Best Stop on the Road: College Reps Treasure Their GDS Visits

Each year, between the start of school and November 15, GDS hosts nearly 150 college representatives who come to our campus to give information about their institutions while meeting our students and learning about GDS. For any admissions officer, this “travel season” is both exhausting and invigorating.

In my past life as a college admissions officer, it meant booking flights, calling high schools to set up visits, and then facing the daunting task of packing for four or more weeks on the road, staying in hotels, eating alone in Paneras, and connecting with high school students and counselors around the country.

Despite the logistical efforts, I loved visiting high schools, and it may come as no surprise that GDS was my favorite trip every year. As I remember it, sitting around the table in the College Counseling office with a group of GDS students was a breath of fresh air, and that feeling is still echoed by our college representatives every year.

After each rep finishes meeting with our students, my college counseling colleagues Jenni, Greg or I will meet individually with them, and inevitably, one of their first comments is, “Wow, you have amazing students. I could have talked with them all day.” What seniors may not realize when they are laboring over essays and researching colleges for their ultimate lists is that everything they have learned at GDS makes them incredibly interesting and fun to engage. I listen in as our students connect easily with adults, ask interesting and unexpected questions (beyond, “do you have X major”), and prove, without trying, that they will be college students that any campus would be lucky to enroll. When college representatives are visiting four or five high schools a day, we are confident that they will remember GDS simply because of our engaging students.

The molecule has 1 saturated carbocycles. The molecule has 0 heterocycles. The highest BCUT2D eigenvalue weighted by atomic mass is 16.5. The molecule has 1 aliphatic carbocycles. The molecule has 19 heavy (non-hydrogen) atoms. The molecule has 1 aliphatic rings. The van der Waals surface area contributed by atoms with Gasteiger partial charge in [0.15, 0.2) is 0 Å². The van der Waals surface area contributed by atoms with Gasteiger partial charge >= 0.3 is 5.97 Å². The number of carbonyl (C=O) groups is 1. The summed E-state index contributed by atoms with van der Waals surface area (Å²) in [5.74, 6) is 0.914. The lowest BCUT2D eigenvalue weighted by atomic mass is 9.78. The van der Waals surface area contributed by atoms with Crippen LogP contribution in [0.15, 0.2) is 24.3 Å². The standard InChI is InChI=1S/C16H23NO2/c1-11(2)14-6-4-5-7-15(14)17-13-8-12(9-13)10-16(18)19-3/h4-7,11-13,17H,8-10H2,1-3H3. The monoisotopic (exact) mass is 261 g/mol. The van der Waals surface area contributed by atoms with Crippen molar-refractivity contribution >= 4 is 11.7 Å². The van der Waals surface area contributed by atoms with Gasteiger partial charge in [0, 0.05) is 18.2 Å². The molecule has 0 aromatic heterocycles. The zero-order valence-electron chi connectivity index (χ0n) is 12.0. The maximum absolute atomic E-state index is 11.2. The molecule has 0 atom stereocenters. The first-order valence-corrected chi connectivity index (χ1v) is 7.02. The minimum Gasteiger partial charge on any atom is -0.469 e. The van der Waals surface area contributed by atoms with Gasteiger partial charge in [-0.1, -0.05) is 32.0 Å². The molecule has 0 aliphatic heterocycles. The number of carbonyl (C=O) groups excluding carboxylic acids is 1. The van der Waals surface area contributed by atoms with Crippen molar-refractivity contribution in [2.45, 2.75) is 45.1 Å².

If our college reps have time, we’ll take them on a tour of our campus, pointing out unique spaces like the Odradeck or the Forum, and they always love checking out the different murals around school. On one occasion, we watched a class in session, and the rep, a former professor said, “Wow, that teacher! She’s got it. I want to stay for this whole class.” By the time they leave our campus, especially if it is their first visit, we know that our reps get GDS. We convey as much as we can through our intentional conversations about the amazing curriculum and the exceptional things that our students are doing. Yet, we know that it’s their interactions with students that really tell the story of GDS.

For your college counselors, travel season means something different now than it did in our admissions days. It means attending a quick conference perhaps and then hunkering down and hosting everyone who steps through our doorway. It might not be quite as “glamorous” (though eating alone at Panera is hardly glamorous) as it once was, but it’s infinitely more rewarding watching our GDS students do what they do best: engage, explore, and act as the best ambassadors for our school that we could possibly imagine.

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